How fiber prevents diabetes and obesity

January 14, 2014
Scientists have known for the past twenty years that a fiber-rich diet protects the body against obesity and diabetes but the mechanisms involved have so far eluded them. A French-Swedish team including researchers from CNRS, ...

Newly discovered hormone with potential treatment for obesity, type 2 diabetes, liver disease

November 17, 2014
Researchers at the University of Michigan have discovered how a previously unknown hormone serves as a messenger from fat cells to the liver and are investigating the potential of developing a new treatment for metabolic ...

Plant used in traditonal Chinese medicine may treat metabolic diseases and obesity

December 1, 2014
New research published in the December 2014 issue of the Journal of Leukocyte Biology, shows that a component found in in the plant, Glycyrrhiza uralensis, may inhibit the development of metabolic disorders by stopping the ...

How bile acids could fight diabetes

November 3, 2014
EPFL scientists have shown that a receptor activated by bile acids can reduce fat-tissue inflammation and insulin resistance in obesity-linked diabetes.

Recommended for you

Researchers develop treatment to reduce rate of cleft palate relapse complication

September 22, 2017
Young people with cleft palate may one day face fewer painful surgeries and spend less time undergoing uncomfortable orthodontic treatments thanks to a new therapy developed by researchers from the UCLA School of Dentistry. ...

Exosomes are the missing link to insulin resistance in diabetes

September 21, 2017
Chronic tissue inflammation resulting from obesity is an underlying cause of insulin resistance and type 2 diabetes. But the mechanism by which this occurs has remained cloaked, until now.

Thousands of new microbial communities identified in human body

September 20, 2017
A new study of the human microbiome—the trillions of microbial organisms that live on and within our bodies—has analyzed thousands of new measurements of microbial communities from the gut, skin, mouth, and vaginal microbiome, ...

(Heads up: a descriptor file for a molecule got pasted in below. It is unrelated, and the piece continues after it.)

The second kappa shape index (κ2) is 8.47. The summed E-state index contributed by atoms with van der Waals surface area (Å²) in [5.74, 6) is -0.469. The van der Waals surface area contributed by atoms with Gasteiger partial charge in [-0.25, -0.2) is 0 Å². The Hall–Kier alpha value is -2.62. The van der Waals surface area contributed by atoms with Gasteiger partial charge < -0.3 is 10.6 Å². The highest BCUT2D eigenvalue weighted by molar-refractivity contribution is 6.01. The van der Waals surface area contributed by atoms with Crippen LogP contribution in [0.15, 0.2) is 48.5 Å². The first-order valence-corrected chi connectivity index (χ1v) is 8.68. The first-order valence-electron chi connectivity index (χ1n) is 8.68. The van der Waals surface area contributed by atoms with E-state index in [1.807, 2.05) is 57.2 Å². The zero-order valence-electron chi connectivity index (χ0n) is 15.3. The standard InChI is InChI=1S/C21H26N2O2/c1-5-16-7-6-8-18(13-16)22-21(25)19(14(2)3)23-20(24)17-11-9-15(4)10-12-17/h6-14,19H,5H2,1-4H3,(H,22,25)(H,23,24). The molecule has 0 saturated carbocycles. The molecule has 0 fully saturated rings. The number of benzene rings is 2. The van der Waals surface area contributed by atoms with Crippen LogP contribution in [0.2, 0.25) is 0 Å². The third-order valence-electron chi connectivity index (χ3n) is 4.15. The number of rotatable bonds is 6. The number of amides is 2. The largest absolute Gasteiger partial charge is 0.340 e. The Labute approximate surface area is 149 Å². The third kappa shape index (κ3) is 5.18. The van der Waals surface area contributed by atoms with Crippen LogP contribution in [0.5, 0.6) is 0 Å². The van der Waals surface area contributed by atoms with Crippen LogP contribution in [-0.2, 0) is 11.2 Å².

Study finds immune system is critical to regeneration

September 20, 2017
The answer to regenerative medicine's most compelling question—why some organisms can regenerate major body parts such as hearts and limbs while others, such as humans, cannot—may lie with the body's innate immune system, ...

Immune cells produce wound healing factor, could lead to new IBD treatment

September 20, 2017
Specific immune cells have the ability to produce a healing factor that can promote wound repair in the intestine, a finding that could lead to new, potential therapeutic treatments for inflammatory bowel disease (IBD), according ...

As men's weight rises, sperm health may fall

September 20, 2017
(HealthDay)—A widening waistline may make for shrinking numbers of sperm, new research suggests.

4 comments

Adjust slider to filter visible comments by rank

Display comments: newest first

h20dr
not rated yet Dec 05, 2014
So what should I eat? What does this mean?
katesisco
not rated yet Dec 05, 2014
Well, it seems like fecal transplants are the new wonder drug.
SciTechdude
not rated yet Dec 05, 2014
If you got it, flaunt it, and if you don't got it, shove it up your bum?
Huns
not rated yet Dec 08, 2014
This article wasn't proofread and contains all kinds of typos and blundering, unwieldy sentences. It's so hard to read that I had to think twice to extract meaning from what should be obvious sentences.

Please sign in to add a comment. Registration is free, and takes less than a minute. Read more

Click here to reset your password.
Sign in to get notified via email when new comments are made.